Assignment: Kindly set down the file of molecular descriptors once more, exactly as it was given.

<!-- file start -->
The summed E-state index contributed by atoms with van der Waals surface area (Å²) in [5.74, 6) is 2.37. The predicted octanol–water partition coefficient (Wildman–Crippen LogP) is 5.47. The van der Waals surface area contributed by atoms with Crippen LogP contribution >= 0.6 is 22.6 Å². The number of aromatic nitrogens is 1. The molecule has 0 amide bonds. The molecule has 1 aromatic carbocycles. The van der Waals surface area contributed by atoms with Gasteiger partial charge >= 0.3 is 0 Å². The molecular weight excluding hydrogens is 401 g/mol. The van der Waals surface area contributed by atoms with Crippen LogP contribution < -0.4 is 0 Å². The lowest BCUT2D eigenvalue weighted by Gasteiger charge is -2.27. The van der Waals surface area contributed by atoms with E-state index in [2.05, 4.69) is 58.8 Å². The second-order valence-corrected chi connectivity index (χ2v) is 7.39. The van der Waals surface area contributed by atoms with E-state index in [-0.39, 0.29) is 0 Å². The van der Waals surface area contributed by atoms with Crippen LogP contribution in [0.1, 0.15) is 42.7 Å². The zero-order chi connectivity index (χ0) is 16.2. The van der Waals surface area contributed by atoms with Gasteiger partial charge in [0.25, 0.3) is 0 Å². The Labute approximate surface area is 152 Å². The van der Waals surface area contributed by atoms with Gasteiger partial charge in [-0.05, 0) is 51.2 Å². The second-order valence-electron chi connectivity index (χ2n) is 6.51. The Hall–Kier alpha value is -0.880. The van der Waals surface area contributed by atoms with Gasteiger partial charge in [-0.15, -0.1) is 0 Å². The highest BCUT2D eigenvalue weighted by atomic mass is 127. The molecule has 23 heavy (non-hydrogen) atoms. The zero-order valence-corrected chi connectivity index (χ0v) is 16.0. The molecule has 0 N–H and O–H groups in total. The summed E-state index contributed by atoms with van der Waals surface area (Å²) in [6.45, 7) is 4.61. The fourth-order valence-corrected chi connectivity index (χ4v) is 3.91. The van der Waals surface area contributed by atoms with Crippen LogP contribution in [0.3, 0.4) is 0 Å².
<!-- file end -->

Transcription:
The summed E-state index contributed by atoms with van der Waals surface area (Å²) in [5.74, 6) is 2.37. The predicted octanol–water partition coefficient (Wildman–Crippen LogP) is 5.47. The van der Waals surface area contributed by atoms with Crippen LogP contribution >= 0.6 is 22.6 Å². The number of aromatic nitrogens is 1. The molecule has 0 amide bonds. The molecule has 1 aromatic carbocycles. The van der Waals surface area contributed by atoms with Gasteiger partial charge >= 0.3 is 0 Å². The molecular weight excluding hydrogens is 401 g/mol. The van der Waals surface area contributed by atoms with Crippen LogP contribution < -0.4 is 0 Å². The lowest BCUT2D eigenvalue weighted by Gasteiger charge is -2.27. The van der Waals surface area contributed by atoms with E-state index in [2.05, 4.69) is 58.8 Å². The second-order valence-corrected chi connectivity index (χ2v) is 7.39. The van der Waals surface area contributed by atoms with E-state index in [-0.39, 0.29) is 0 Å². The van der Waals surface area contributed by atoms with Crippen LogP contribution in [0.1, 0.15) is 42.7 Å². The zero-order chi connectivity index (χ0) is 16.2. The van der Waals surface area contributed by atoms with Gasteiger partial charge in [0.25, 0.3) is 0 Å². The Labute approximate surface area is 152 Å². The van der Waals surface area contributed by atoms with Gasteiger partial charge in [-0.05, 0) is 51.2 Å². The second-order valence-electron chi connectivity index (χ2n) is 6.51. The Hall–Kier alpha value is -0.880. The van der Waals surface area contributed by atoms with Gasteiger partial charge in [-0.15, -0.1) is 0 Å². The highest BCUT2D eigenvalue weighted by atomic mass is 127. The molecule has 23 heavy (non-hydrogen) atoms. The zero-order valence-corrected chi connectivity index (χ0v) is 16.0. The molecule has 0 N–H and O–H groups in total. The summed E-state index contributed by atoms with van der Waals surface area (Å²) in [6.45, 7) is 4.61. The fourth-order valence-corrected chi connectivity index (χ4v) is 3.91. The van der Waals surface area contributed by atoms with Crippen LogP contribution in [0.3, 0.4) is 0 Å².